WCM: I encourage all writers out there in cyberspace to keep writing. We need good, wholesome, and sound writing on a variety of topics, but especialy ones that deal with Christianity and culture, ecumenism, ethics, and modern theology. Orthodox authors tend to stick with patrisics, hagiography, and liturgy, which have their place within theology but really we need to have greater dialogue with the world around us; for the contemporary society in which we live.

Also, it would be great to have an Orthodox or even Eastern Christian Writers Conference which would include not only Orthodox but anyone who enjoys or is invovled in Eastern Christian theology or thought.

Learn more about author William C. Mills at

Friday, November 30, 2007

BOOK REVIEW: Questioning God: A Look at Genesis 1-3 by Fr. Ted Bobosh (Light & Life Publishing)

Review by Fr. Meletios Webber for In Communion Journal
Winter Issue, 2008

Rarely have I seen an author take on such a difficult and (some might say) controversial subject and produce a book which is as spiritually satisfying as this one.

Deftly moving from subject to subject, Fr. Bobosh brings to the reader a full degree of awareness of the first three chapters of the Holy Scriptures, of Biblical comments upon that text, together with the views of patristic authors and of modern scientific opinion.

The author remarks that these chapters of Genesis deserve to be read theologically, and should be treated neither as a history textbook nor yet as a scientific treatise. Fr Ted actually makes such a theological understanding of these important words available to the reader in a way which is straightforward, without either glossing over the difficult points or sounding in any way preachy or condescending. There are points to ponder throughout the text; in particular, I was very interested in the author's comments about Satan, about the Orthodox way of fasting, and the emergence of a surprising number of aspects of human existence … which we generally regard as good and wholesome … only after the apple had been eaten.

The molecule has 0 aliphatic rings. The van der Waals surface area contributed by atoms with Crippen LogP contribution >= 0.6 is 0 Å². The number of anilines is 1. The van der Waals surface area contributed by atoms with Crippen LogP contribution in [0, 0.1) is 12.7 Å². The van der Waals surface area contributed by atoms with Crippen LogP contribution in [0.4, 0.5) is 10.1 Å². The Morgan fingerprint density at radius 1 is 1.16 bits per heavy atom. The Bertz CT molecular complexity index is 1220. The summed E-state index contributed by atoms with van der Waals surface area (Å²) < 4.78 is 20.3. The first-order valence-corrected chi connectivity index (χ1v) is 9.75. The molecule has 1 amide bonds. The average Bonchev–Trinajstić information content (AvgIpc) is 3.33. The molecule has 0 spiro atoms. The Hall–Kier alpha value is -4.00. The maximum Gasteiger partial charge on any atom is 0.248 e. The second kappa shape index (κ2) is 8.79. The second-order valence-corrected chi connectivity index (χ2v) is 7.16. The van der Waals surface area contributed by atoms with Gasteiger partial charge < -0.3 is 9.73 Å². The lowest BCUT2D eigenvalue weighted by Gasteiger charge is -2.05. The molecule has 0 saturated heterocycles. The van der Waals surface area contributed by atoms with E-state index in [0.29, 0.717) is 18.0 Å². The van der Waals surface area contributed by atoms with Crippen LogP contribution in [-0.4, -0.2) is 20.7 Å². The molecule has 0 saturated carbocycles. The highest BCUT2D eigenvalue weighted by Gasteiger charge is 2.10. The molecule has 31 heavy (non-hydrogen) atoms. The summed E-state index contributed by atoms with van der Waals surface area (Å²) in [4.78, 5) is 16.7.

My only negative comment, if one is needed, is that the visual impact of the book is not very conducive to the sort of meditative attention which the writing so richly deserves.

Tuesday, November 27, 2007

Dn. Michael Hyatt on E-Books

Here are some interesting blog posts on e-books and "Kindle,"'s new wireless reading device, written by Thomas Nelson Publishers' President and CEO and Orthodox Deacon Michael Hyatt:

Tuesday, November 13, 2007

BOOK NEWS ROUND-UP -- November & December 2007

ANAPHORA PRESS, a brand new orthodox publishing company, will be launched around November 15. Anaphora, founded by Macrina and Christopher Lewis, will hold a pre-release sale for their CD Cherubika and their first book, a collection of poetry called Mysteries of Silence, once the site is active. Although not quite live yet, Anaphora's website will be The site will feature the sale of liturgical sheet music and space for the work of contemporary Orthodox fiction writers and poets. "We are seeking works that are polished, well-crafted, and convey a deep sense of meaning which in some way reflects on our Orthodox presence in this life," Macrina Lewis said. For more information about submitting work to Anaphora Press, e-mail Macrina at macrina440(at)